Paramilitaries, DUP and Tory right line up for a hard Brexit
5 March 2021
The temperature of events in the North of Ireland was raised sharply after an announcement by the paramilitary alliance, the Loyalist Communities Council, that they were withdrawing support from the Good Friday Agreement, stressing that unionist opposition to the protocol should remain "peaceful and democratic".
Loyalist paramilitaries have no history of peaceful and democratic action. The threat of loyalist sectarian violence is being posed. The formulation is meant to provide cover for the DUP and other unionist politicians who are now moving into lockstep with the loyalists. The political wing, the DUP, have stepped outside legal restrictions to stop work on local inspection points and leader Arlene Foster has swung behind the revolt, snubbing Sinn Fein and the other political parties that share the administration.
What makes this of serious concern is that this is all an utterly automatic process. The DUP right mobilise against their own leadership. The paramilitary cudgel is wheeled out with open threats of violence from leading DUP figures. The leadership scramble to get into line with those even further right.
Drawing the line further up the graph points towards sectarian violence and attacks on nationalists. What up to now has made that a low level threat is that the loyalists can achieve little without British support.
All that has now changed. Jacob Rees-Mogg, a far right Tory, last week issued a "stand back and stand by" message to unionism. He said: "I think Northern Ireland often gets overlooked in the union discussion, but Northern Ireland is part of my country and we should not forget that."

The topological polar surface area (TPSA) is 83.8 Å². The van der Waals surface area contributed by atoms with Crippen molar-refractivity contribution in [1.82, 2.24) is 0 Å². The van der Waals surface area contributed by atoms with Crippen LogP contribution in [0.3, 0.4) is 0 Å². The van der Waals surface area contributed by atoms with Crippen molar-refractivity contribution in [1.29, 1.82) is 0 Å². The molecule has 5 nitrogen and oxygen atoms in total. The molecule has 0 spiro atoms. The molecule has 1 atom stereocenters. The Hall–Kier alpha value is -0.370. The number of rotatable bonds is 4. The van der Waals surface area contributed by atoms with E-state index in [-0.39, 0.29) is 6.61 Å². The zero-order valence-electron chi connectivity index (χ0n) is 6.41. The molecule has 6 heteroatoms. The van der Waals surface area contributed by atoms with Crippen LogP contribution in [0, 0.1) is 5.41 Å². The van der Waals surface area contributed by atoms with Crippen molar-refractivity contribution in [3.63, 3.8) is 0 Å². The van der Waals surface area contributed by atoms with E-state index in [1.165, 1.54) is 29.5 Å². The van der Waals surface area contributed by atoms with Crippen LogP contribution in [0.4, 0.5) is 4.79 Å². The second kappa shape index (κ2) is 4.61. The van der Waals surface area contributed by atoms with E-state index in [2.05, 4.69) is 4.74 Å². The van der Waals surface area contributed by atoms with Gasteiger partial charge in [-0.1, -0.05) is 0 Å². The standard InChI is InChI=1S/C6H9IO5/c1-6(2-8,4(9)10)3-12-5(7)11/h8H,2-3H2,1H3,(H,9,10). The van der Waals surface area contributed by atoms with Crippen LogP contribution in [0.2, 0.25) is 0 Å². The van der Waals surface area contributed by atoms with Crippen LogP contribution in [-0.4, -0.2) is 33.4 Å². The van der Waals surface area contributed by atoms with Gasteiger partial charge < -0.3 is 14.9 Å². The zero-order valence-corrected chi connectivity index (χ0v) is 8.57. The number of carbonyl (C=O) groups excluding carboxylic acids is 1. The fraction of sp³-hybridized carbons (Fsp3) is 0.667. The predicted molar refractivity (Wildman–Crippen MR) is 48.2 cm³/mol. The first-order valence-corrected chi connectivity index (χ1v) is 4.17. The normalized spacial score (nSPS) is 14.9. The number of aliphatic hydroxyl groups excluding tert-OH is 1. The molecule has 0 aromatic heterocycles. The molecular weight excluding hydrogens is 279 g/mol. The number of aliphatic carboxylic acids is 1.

The linchpin of this campaign rests not with unionists but with the British government. Now the Tories have stepped up beside the DUP to ignore the legal restrictions of the Brexit agreement, with Lord Frost, the government negotiator, unilaterally extending a grace period for the flow of goods. This is the second time that the British have threatened to ignore the treaty they signed. It may be yet another attempt to squeeze Europe. If so Europe have responded immediately by indicating that, if the British do not stick to the terms, the agreement will not be ratified and will be replaced with a full- blown hard Brexit.
We may however be witnessing a "Texas Trump" gambit. There Republican policy led to a collapse of electricity and water services. Instead of apologies, the governor doubled down by announcing a scrapping of all Covid-19 precautions.
In Britain Brexit is proving an economic disaster. There is a fall off in British-EU trade and in the flow of goods between Britain and Ireland. To hold even this level of trade the British are restricted in the amount of deregulation that they believe would transform them into a European Singapore. There is a strong temptation on the right to play the Orange card alongside a declaration of UDI from Europe.
There are barriers to the scheme. The US have pressed hard to keep the Good Friday Agreement. On the other hand there is no opposition. Labour leader Keir Starmer's cunning plan to stay to the right of Boris has even his own supporters in despair.
An attempt to overthrow the Brexit deal would almost certainly collapse the northern executive and likely see sectarian attacks by loyalists. Its success would lead to watchtowers along the Irish land border.
There is no opposition. Dublin minister Simon Coveney says the British are untrustworthy. Who, with a knowledge of Irish history, could have foreseen this? Sinn Fein say that DUP rebellion is a stunt, meaning that they don't have to react as the Northern Assembly is torn down around them. The vast majority of the small left groups are still all for Brexit or its Irexit counterpart.
A starting point would be to reject absolutely an exit from Europe based on reaction and racism and instead turn towards solidarity with working class struggles against capitalism across Europe. It's time also to end support for a northern settlement constantly subject to sabotage and frequently to armed threat by the DUP and its allies, challenges that are resolved by capitulation on the part of Sinn Fein.